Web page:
For most people, the opportunity cost is very high. Building a startup from the ground is too risky, especially if you are joining at an early stage as the co-founder. The chance of you getting to the next round, and even making to the IPO stage, is very low. If you’ve been in the venture capital industry for a long time, you’ve seen so many failures, examples that start well but don’t end optimistically. I think people tend to get more risk-averse after staying this industry for a long time. When I first joined the VC industry, my colleagues told me that if you stay here for more than 2 years, you would never want to do start-ups. Because you’ve just seen too many failure examples.
YCloset: Business Model, Strategy, and Sharing Economy
Adam: Let’s hope the younger cohort of more optimistic investors give this a shot. Because it seems to me from a VC platform standpoint, you see so many companies, you see different sectors, you know the key success factors. It seems that this type of person would be very valuable for start-ups especially at the early stage.
So now, please tell us a little bit more about YCloset. What do they do, what do they sell, and what are the key next steps for you guys?
Michael: For YCloset, we are right now the largest fashion rental company in China. We got our inspiration from Rent the Runway in the US, but we adapted it into the local environment. We are a subscription company, so the users can pay 499 RMB per month, and they get an unlimited access to the cloud closet that we built in China. They can make unlimited orders every month, and each order can only be up to 3 items. On average, our users can wear 12 items a month, whereas with 499 RMB they could probably only buy one dress from Zara. That’s the experience we are offering, and we’ve been growing very fast.
Right now we have up to 1 million users, and we are still doubling every couple months. That being said, in China we are still trying to educate people on why they should and can wear second-handed clothes. I think we could never have imagined this ecosystem 5 years ago, but right now since everybody is getting more and more open minded and accepting towards the sharing economy, it’s a good time for us.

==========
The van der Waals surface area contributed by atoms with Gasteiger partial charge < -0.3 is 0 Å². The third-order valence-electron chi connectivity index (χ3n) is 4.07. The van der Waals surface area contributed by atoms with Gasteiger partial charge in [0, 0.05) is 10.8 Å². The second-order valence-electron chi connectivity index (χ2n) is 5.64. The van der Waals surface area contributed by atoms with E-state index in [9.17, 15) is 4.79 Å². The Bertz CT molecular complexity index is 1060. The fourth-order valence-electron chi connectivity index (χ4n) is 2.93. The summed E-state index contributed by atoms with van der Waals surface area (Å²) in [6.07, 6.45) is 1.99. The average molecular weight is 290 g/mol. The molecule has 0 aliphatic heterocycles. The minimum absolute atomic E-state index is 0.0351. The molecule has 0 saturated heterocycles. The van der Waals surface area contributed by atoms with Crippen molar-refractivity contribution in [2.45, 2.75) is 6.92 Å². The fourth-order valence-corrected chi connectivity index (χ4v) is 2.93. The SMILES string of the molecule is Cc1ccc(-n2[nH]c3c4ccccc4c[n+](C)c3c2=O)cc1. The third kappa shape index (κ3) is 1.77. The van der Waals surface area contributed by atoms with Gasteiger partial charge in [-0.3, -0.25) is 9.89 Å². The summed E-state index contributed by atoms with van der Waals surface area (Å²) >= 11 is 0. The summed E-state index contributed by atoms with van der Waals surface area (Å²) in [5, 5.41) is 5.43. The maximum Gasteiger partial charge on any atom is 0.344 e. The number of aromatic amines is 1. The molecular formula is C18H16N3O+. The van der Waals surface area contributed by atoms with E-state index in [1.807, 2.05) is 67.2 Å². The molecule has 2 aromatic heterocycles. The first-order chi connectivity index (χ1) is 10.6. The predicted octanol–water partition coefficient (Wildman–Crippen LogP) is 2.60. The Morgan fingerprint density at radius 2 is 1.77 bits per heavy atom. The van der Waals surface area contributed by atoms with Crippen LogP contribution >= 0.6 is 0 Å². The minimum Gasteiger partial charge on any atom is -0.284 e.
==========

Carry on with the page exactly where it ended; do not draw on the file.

Adam: You bring up an interesting point that you can’t see this happening 5 years ago in China. But Rent the Runway was founded back in 2010, and they’ve been doing quite well for the past 7 years. Can you tell us a bit more about the difference between both markets. What drives these differences?
Michael: That’s a very good question. We pretty much need to answer that every time we talk to an investor or any partner. I think Rent the Runway is a great business. It started in 2009, a long time ago. That is even before Airbnb and Uber. So I think the value proposition for Rent the Runway is very suitable for the U.S. market, because the products they are offering are actually gowns, party dresses, which you need on special occasions. In the U.S., there are a lot of these type of special occasions, and that’s why I think their value proposition is strong, and it doesn’t make sense for you to buy it; you only wear it once and you don’t want to wear the same thing next time. So I think there are actually very strong demands.
However, if you look at this business, the difficulty is also very obvious. Demand is seasonal – usually the highest during the end of the year or summer, when events like high school prom and wedding parties took place. But the supply of the business runs all year. The dress need to sit in a warehouse all year but the demand is seasonal. That makes it difficult for you to operate as a business and scale up this business.
If you are only addressing this type of occasion wear market, that would limit your market. We are taking a different approach. In China, there’s not much demand for occasional wear because most of the events, they don’t even have a dress code. Even if they do, most people don’t follow them anyway. Sure in Shanghai, the population is more westernized. But for the rest of China, there’s very low demand for the special wear market.
That’s why our subscription market only targets daily wear. We are targeting the fast fashion daily wear market where people can wear our products to work, during the weekend and also to a party. I think that our value proposition really targets the population that has limited budget, but that want to change clothes and try new styles. But also, I know that Rent the Runway started their subscription market last year as well and has been growing quite fast. I think both of us will do well with this new model.